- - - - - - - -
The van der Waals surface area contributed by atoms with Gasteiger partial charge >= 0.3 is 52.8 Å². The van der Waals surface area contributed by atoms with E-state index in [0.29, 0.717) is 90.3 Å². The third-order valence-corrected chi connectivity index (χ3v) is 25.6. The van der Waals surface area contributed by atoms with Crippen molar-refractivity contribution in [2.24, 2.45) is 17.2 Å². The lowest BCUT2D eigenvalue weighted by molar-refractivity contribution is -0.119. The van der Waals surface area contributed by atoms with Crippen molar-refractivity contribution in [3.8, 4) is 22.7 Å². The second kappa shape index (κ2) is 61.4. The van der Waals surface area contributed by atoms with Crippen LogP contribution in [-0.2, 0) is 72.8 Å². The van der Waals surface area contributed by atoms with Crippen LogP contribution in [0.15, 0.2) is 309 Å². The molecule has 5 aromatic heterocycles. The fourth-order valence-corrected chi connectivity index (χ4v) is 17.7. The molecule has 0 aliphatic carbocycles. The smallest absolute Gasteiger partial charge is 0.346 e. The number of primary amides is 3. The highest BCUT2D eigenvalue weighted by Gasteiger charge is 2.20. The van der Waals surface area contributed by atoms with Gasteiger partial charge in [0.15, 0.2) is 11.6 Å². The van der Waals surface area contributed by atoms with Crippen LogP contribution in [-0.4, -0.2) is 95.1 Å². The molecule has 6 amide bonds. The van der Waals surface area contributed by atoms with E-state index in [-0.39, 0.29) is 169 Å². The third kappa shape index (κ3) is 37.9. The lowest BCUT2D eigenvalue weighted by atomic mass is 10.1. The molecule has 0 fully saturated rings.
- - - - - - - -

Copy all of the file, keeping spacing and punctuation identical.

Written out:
The van der Waals surface area contributed by atoms with Gasteiger partial charge >= 0.3 is 52.8 Å². The van der Waals surface area contributed by atoms with E-state index in [0.29, 0.717) is 90.3 Å². The third-order valence-corrected chi connectivity index (χ3v) is 25.6. The van der Waals surface area contributed by atoms with Crippen molar-refractivity contribution in [2.24, 2.45) is 17.2 Å². The lowest BCUT2D eigenvalue weighted by molar-refractivity contribution is -0.119. The van der Waals surface area contributed by atoms with Crippen molar-refractivity contribution in [3.8, 4) is 22.7 Å². The second kappa shape index (κ2) is 61.4. The van der Waals surface area contributed by atoms with Crippen LogP contribution in [-0.2, 0) is 72.8 Å². The van der Waals surface area contributed by atoms with Crippen LogP contribution in [0.15, 0.2) is 309 Å². The molecule has 5 aromatic heterocycles. The fourth-order valence-corrected chi connectivity index (χ4v) is 17.7. The molecule has 0 aliphatic carbocycles. The smallest absolute Gasteiger partial charge is 0.346 e. The number of primary amides is 3. The highest BCUT2D eigenvalue weighted by Gasteiger charge is 2.20. The van der Waals surface area contributed by atoms with Gasteiger partial charge in [0.15, 0.2) is 11.6 Å². The van der Waals surface area contributed by atoms with Crippen LogP contribution in [-0.4, -0.2) is 95.1 Å². The molecule has 6 amide bonds. The van der Waals surface area contributed by atoms with E-state index in [-0.39, 0.29) is 169 Å². The third kappa shape index (κ3) is 37.9. The lowest BCUT2D eigenvalue weighted by atomic mass is 10.1. The molecule has 0 fully saturated rings.